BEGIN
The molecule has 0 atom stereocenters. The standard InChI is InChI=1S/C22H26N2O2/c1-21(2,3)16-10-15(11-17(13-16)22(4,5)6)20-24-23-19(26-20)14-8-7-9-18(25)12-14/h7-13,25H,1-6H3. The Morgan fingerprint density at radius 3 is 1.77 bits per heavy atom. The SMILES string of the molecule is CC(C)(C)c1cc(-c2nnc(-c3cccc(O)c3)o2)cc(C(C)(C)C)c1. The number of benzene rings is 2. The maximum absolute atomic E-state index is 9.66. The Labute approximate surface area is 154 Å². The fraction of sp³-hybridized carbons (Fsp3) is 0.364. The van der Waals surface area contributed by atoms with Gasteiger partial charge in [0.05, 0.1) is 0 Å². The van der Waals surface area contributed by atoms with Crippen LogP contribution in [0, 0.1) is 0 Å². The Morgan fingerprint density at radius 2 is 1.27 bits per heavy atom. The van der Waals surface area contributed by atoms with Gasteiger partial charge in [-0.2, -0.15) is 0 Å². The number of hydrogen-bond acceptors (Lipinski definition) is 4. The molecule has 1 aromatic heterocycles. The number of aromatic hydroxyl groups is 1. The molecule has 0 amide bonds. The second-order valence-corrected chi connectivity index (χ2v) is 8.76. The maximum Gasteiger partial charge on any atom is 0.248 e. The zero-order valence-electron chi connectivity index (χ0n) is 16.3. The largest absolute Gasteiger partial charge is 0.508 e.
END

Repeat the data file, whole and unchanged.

The molecule has 0 atom stereocenters. The standard InChI is InChI=1S/C22H26N2O2/c1-21(2,3)16-10-15(11-17(13-16)22(4,5)6)20-24-23-19(26-20)14-8-7-9-18(25)12-14/h7-13,25H,1-6H3. The Morgan fingerprint density at radius 3 is 1.77 bits per heavy atom. The SMILES string of the molecule is CC(C)(C)c1cc(-c2nnc(-c3cccc(O)c3)o2)cc(C(C)(C)C)c1. The number of benzene rings is 2. The maximum absolute atomic E-state index is 9.66. The Labute approximate surface area is 154 Å². The fraction of sp³-hybridized carbons (Fsp3) is 0.364. The van der Waals surface area contributed by atoms with Gasteiger partial charge in [0.05, 0.1) is 0 Å². The van der Waals surface area contributed by atoms with Crippen LogP contribution in [0, 0.1) is 0 Å². The Morgan fingerprint density at radius 2 is 1.27 bits per heavy atom. The van der Waals surface area contributed by atoms with Gasteiger partial charge in [-0.2, -0.15) is 0 Å². The number of hydrogen-bond acceptors (Lipinski definition) is 4. The molecule has 1 aromatic heterocycles. The number of aromatic hydroxyl groups is 1. The molecule has 0 amide bonds. The second-order valence-corrected chi connectivity index (χ2v) is 8.76. The maximum Gasteiger partial charge on any atom is 0.248 e. The zero-order valence-electron chi connectivity index (χ0n) is 16.3. The largest absolute Gasteiger partial charge is 0.508 e.